If somebody asks you to guess how will be the weather tomorrow, you can take a guess. This guess is based on your knowledge of past weather. Predictive modelling gives this process a formal framework. It gives you tools to extract mathematical equations / rules from the past data to predict future results.

Geisser [Predictive Inference: An Introduction] defines predictive modeling as "the process by which a model is created or chosen to try to best predict the probability of an outcome."

Max Kuhn [Applied Predictive Modeling] defines predictive modeling as "the process of developing a mathematical tool or model that generates an accurate prediction."

- After identifying the Business objectives, first step in any predictive model is to collate data from various sources. The sources of data can be historical data, demographic data, behavioral data, Customer data and transactions data.
- In the second step, we need to prepare data into right format for analysis. Here we normally clean data, impute missing values, transform and append variables.
- Based on the Business Objectives we have to select on or combination of Modelling Techniques like Linear regression for predicting the future Values.
- Final step is to check the performance of Model like error, accuracy, ROC and other measures.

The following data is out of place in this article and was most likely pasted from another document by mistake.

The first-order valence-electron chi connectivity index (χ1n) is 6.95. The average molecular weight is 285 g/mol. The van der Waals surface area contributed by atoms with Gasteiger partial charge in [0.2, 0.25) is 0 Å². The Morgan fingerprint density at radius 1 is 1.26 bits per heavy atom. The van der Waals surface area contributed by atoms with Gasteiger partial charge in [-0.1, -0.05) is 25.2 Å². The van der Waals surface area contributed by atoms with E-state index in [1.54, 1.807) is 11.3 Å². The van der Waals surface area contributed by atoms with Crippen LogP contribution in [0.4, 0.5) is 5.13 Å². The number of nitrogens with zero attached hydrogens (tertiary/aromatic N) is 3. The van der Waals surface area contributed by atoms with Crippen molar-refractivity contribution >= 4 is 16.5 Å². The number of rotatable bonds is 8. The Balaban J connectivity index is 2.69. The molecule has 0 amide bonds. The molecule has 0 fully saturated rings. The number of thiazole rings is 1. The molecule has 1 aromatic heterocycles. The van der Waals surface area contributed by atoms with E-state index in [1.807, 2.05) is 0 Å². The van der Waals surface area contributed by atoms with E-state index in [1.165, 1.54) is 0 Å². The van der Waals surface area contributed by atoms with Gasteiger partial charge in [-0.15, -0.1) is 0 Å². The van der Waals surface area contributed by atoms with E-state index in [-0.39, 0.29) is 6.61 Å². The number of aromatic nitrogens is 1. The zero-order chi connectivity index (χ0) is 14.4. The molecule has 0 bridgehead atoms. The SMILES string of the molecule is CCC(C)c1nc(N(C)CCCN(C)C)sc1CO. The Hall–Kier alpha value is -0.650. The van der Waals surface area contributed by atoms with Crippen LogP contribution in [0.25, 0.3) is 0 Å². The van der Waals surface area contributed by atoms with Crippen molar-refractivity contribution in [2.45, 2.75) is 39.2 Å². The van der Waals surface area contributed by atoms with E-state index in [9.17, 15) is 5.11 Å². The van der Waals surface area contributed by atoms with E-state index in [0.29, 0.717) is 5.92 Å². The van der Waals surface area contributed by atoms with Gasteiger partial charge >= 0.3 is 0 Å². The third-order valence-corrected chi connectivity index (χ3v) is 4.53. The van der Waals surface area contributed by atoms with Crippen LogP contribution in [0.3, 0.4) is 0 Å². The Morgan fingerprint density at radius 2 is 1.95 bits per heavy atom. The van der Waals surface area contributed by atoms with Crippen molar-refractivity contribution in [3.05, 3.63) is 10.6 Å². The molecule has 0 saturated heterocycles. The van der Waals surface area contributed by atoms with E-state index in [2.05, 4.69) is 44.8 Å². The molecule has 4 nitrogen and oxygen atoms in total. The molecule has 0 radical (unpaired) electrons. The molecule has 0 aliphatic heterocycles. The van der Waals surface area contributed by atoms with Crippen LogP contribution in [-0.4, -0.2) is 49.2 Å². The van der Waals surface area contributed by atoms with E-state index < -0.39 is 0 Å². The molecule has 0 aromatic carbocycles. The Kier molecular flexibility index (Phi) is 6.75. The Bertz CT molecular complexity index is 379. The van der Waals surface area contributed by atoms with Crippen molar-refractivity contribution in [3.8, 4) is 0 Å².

Before you draw any conclusions about predictive modeling being some kind of black magic, lets list down its limitations

- The models [equations / rules] are dependent on the past data that you have. If data is bad, your predictive models are also going to be bad. Garbage in, garbage out.
- Every model will have errors associated with its predictions. Better the model, lesser the error, but it will never be an exact estimate for all practical purposes.
- Model will be good only until underlying factors on which it was based on, do not change behavior. For example: A predictive model which was built to predict a particular share performance in good economic conditions will perform rather poorly in recession.

Before we right away jump in to predictive modelling and start extracting those said equations, lets first figure out what really leads us there.

When we say that, given past data we can predict future results / outcomes, we are essentially relying on our hunch that we can observe some other factor which affects the outcome and we can leverage that information. For e.g., when you pick up an apple and guess it's weight, you are betting on your assumption that weight of an apple is dependent on its size [or diameter]. In other words , you are assuming that weight of that apple is correlated with its diameter.

As you might have observed by now that, weight of apple goes up as its diameter increases. On thinking more deeply you will find out that, increase in weight of apples is happening in possibly constant multiples of increase in diameter. This is called **linear correlation**. There can be other form of correlations as well.

What do we mean by these *linear* and *other forms of correlations* is that one variable *[lets say y]* can be
written as a function of another *[lets say x]*

Linear Correlation: $\large y=ax+b$

Exponential Correlation: $\large y=ae^x+b $